I finally took one of my ‘Winter King and Queen’ watermelons out of its trash can full of brine and sliced it open. What a revelation! This pickled watermelon wasn’t slimy and tomato-like, like the brined watermelon I had in New York so many years ago. It wasn’t a translucent red like the ‘Golden Midget’ melons I brined in 2010. The flesh still looked more or less as it would have before brining, and it was mostly still crisp. It was lightly sweet, sour, and salty all at once. It was, in sum, delicious, and now I understand why many old-timey Germans from Russia prefer the ‘Winter King and Queen’ over other watermelons for brining.
Robert immediately found uses for the brined melon. He cut it into cubes and combined it in a salad with sliced celery and scallions and unrefined sunflower oil. This salad was so good that I had to duplicate it the following evening. He made a cocktail of homemade slivovitz (plum brandy) with cubed brined watermelon. He ate the flesh by spoonfuls right down to the green outer rind. And we both drank the refreshing brine that the cut melon released while sitting in the fridge.
We will eat the other melons soon, while they’re still crisp. And when they are gone we will miss them. Thank goodness we’re only two months away from watermelon-planting time.
Remember the long piece I wrote last year on the ‘Winter King and Queen’ watermelon? The winter-watermelon fun continues.
Last spring I gave my friend Betty several starts of ‘Winter King and Queen,’ and she grew out all of them. In early September, I brought home from Betty’s farm about eight round, nearly white melons. The two or three that Robert and I ate fresh over the next few weeks were sweet, crisp, aromatic, and delicious. They tasted even better than the single ‘Winter King and Queen’ we ate last year, since this year we found no coarse, pale flesh surrounding the seeds.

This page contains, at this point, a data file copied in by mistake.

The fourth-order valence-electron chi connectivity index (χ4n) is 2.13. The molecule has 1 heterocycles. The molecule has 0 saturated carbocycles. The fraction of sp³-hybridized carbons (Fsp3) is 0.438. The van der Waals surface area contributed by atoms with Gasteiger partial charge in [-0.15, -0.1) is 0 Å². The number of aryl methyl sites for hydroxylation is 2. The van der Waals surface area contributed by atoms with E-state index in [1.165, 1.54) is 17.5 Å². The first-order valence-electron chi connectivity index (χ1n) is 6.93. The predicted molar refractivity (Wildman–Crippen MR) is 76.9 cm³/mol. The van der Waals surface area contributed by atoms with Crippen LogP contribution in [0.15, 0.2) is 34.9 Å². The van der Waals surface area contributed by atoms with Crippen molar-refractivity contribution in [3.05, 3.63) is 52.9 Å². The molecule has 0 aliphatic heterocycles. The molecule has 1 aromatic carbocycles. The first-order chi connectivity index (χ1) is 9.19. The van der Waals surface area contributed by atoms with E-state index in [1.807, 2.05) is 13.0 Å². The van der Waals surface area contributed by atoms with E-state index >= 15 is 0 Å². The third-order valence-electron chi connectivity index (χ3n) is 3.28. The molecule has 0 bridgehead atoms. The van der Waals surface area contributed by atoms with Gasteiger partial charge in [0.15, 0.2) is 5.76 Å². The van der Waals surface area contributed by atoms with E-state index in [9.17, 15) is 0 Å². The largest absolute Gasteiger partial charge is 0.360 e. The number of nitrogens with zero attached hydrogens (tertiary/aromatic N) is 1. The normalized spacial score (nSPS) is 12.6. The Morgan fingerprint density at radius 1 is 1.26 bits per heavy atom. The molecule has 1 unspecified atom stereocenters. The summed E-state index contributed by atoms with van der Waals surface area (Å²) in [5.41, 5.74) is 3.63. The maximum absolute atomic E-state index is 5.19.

After about a month I set three of the melons to brining in a food-grade trash can in the basement (I’m sorry to call the container a trash can, but there seems to exist no other term for it except garbage can, which somehow strikes me as worse). I kept two remaining melons on a shelf in the basement, which, for a basement, is rather warm, because it houses a furnace and a water heater. In mid-December, one of the melons began to liquify, and I put it in the compost pile. The other melon, though, stayed solid until December 27. On that day, although I was dressed in three layers of wool and snow covered the garden, I decided it was time for a taste.
I shivered at the prospect. Watermelon is cooling even when it hasn’t just come out of the fridge. After eating one slice, however, I immediately cut myself another. This ‘Winter King and Queen,’ like the ones we’d eaten in September, was sweet, crisp, and aromatic. The flesh had softened around the seeds in some parts—you can see the darker areas in the picture–but I just scraped out these bits and kept eating.
So, it’s true—the ‘Winter King and Queen’ watermelon really can keep well until Christmas. I might have avoided the softening in one melon and the rotting of the other if I had kept them in a cooler place. (We have another garbage can—truly a garbage can, the old galvanized metal kind—sunk in the ground outside the back door. Maybe I have finally found a use for it.) For all the people who can bring themselves to eat watermelon in December, wouldn’t it be nice to revive the concept of the winter watermelon? Wouldn’t it be nice if farmers sold some of these melons as well as the bland, seedless types that soften so unappetizingly within a week?
Many Germans from Russia consider the ‘Winter King and Queen’ doubly virtuous: They say it is exceptionally good for brining as well as long-keeping. I will see if I agree in a few more weeks, when I lift the first fermented melon out of its brine in the plastic trash can in the basement.